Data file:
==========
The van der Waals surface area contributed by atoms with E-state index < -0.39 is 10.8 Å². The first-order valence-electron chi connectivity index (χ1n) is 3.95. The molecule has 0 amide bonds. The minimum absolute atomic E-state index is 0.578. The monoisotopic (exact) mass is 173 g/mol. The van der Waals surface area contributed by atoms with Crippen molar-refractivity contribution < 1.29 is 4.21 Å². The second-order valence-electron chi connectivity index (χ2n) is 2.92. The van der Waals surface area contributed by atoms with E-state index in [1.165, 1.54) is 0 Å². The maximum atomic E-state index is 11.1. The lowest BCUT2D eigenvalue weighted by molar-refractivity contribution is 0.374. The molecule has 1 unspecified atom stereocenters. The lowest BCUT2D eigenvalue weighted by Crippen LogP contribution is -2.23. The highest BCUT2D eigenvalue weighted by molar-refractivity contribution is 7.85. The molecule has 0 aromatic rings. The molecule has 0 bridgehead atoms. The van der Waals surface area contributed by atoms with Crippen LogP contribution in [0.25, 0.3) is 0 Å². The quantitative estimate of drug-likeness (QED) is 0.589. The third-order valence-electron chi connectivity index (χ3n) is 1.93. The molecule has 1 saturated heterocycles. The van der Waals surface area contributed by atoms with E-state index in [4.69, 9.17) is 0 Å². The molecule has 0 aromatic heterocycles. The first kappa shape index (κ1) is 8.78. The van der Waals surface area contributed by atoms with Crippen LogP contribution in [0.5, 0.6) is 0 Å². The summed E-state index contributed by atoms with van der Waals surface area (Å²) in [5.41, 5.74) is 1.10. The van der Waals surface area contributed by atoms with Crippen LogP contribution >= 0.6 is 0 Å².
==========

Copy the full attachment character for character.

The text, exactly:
The van der Waals surface area contributed by atoms with E-state index < -0.39 is 10.8 Å². The first-order valence-electron chi connectivity index (χ1n) is 3.95. The molecule has 0 amide bonds. The minimum absolute atomic E-state index is 0.578. The monoisotopic (exact) mass is 173 g/mol. The van der Waals surface area contributed by atoms with Crippen molar-refractivity contribution < 1.29 is 4.21 Å². The second-order valence-electron chi connectivity index (χ2n) is 2.92. The van der Waals surface area contributed by atoms with E-state index in [1.165, 1.54) is 0 Å². The maximum atomic E-state index is 11.1. The lowest BCUT2D eigenvalue weighted by molar-refractivity contribution is 0.374. The molecule has 1 unspecified atom stereocenters. The lowest BCUT2D eigenvalue weighted by Crippen LogP contribution is -2.23. The highest BCUT2D eigenvalue weighted by molar-refractivity contribution is 7.85. The molecule has 0 aromatic rings. The molecule has 0 bridgehead atoms. The van der Waals surface area contributed by atoms with Crippen LogP contribution in [0.25, 0.3) is 0 Å². The quantitative estimate of drug-likeness (QED) is 0.589. The third-order valence-electron chi connectivity index (χ3n) is 1.93. The molecule has 1 saturated heterocycles. The van der Waals surface area contributed by atoms with E-state index in [4.69, 9.17) is 0 Å². The molecule has 0 aromatic heterocycles. The first kappa shape index (κ1) is 8.78. The van der Waals surface area contributed by atoms with Crippen LogP contribution in [0.5, 0.6) is 0 Å². The summed E-state index contributed by atoms with van der Waals surface area (Å²) in [5.41, 5.74) is 1.10. The van der Waals surface area contributed by atoms with Crippen LogP contribution >= 0.6 is 0 Å².